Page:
The pine tree invasion
of South America

A photoessay by Jonas Lembrechts

San Carlos de Bariloche, Argentina. The road to the airport is flanked by massive pine trees blocking the view on the surrounding dry Patagonian steppe. They seem to flourish in this environment, although they are far from home. The new environment does not seem to stop them from growing tall and strong, and—most importantly—producing large amounts of seeds. Pine trees of every species can produce an enormous mass of seeds that dramatically accelerates the invasion process.

The impact of this seed dispersal is obvious as soon as one steps through the first stand of planted trees. All through the Patagonian steppe, a mosaic of big, small and smaller pine trees is developing, turning the open landscape into a conifer forest. The seed source is obvious, with many and tall trees close to the roadside, from where they gradually decline in number and size over the next ten to hundreds of meters.

This potential for spread outside the plantations and the massive impact of conifers on the steppe's native vegetation has sparked the attention of ecologists. Although many conifer species were introduced in South America in the 19th century or earlier, the true large-scale introductions by means of commercial plantations—pine trees are attractive for lumber and ornamentation—started in the 20th century. This makes conifer invasion a fairly recent phenomenon in South America.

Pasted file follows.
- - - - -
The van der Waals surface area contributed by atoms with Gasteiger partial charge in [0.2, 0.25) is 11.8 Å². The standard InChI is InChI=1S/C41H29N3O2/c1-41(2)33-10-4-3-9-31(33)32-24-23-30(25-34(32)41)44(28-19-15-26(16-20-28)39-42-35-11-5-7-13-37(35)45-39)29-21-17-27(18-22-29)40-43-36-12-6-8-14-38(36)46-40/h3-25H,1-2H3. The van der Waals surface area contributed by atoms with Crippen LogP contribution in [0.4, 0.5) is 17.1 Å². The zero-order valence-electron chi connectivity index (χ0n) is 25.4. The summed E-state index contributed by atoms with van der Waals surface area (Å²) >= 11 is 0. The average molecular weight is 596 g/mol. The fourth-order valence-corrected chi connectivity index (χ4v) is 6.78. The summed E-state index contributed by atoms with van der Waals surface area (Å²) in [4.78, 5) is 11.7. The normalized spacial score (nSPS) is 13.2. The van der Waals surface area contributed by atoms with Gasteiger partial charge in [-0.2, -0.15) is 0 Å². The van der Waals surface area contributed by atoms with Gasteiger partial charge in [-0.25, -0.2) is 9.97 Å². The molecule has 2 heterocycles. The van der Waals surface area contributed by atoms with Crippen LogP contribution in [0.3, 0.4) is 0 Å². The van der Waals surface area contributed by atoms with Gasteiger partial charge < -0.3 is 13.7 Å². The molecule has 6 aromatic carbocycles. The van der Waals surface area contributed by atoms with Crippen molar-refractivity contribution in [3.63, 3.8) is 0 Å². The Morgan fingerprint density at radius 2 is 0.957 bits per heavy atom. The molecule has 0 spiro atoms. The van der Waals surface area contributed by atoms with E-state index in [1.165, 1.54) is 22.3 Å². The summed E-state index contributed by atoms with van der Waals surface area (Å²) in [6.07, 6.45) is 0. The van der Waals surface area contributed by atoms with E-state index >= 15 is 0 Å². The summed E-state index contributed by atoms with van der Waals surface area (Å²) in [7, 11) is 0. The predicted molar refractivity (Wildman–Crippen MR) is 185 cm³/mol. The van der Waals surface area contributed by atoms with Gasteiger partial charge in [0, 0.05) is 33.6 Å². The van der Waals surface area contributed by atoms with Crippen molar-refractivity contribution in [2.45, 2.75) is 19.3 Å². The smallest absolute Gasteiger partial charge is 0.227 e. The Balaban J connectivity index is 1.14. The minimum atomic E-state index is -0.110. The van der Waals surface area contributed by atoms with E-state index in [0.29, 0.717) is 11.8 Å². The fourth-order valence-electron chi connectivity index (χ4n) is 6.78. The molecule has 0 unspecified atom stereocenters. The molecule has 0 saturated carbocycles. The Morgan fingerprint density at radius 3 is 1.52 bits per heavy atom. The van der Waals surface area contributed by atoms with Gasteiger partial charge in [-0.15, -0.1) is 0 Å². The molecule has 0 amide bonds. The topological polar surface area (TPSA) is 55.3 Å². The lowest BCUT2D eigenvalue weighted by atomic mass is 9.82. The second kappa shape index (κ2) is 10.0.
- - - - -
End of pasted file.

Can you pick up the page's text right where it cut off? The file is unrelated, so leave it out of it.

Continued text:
Pines invading the Patagonian steppe.

The fact that the introduction of pine trees is such a recent phenomenon might be key to their management. The introduction of conifers to South America lags behind several other important cases of pine invasion elsewhere in the Southern Hemisphere like New Zealand, South Africa and Australia. With current conservation measures fairly weak in South America, it is very important to learn lessons from the successes and failures concerning introductions elsewhere.

Current investigations focus on the impact of these rapid changes on native ecosystems all over South America. Changes in fire frequencies in the steppe and diversity loss of plants and animals all occur in the shade of these spreading pines. Other important questions involve the ability of the original vegetation to regrow after pine tree removal. More recently, we raised the question how this ongoing invasion might facilitate, or limit, the invasion of other nonnative plant species. On that I surely hope to report in the future.

Pine invasion might replace the beautiful planes of the Patagonian steppe.

Jonas Lembrechts is a PhD student from the University of Antwerp in Belgium doing field work in southern Chile. Find out how this story fits in with his research on his website.

More reading:

Langdon B, Pauchard A, Aguayo M (2010). Pinus contorta invasion in the Chilean Patagonia: local patterns in a global context. Biological Invasions 12:3961-3971.

Simberloff D, Nunez MA, Ledgard NJ, Pauchard A, Richardson DM, Sarasola M, Van Wilgen BW, Zalba SM, Zenni RD, Bustamante R, Pena E, Ziller SR (2009). Spread and impact of introduced conifers in South America: lessons from other southern hemisphere regions. Austral Ecology doi:10.1111/j.1442-9993.2009.02058.x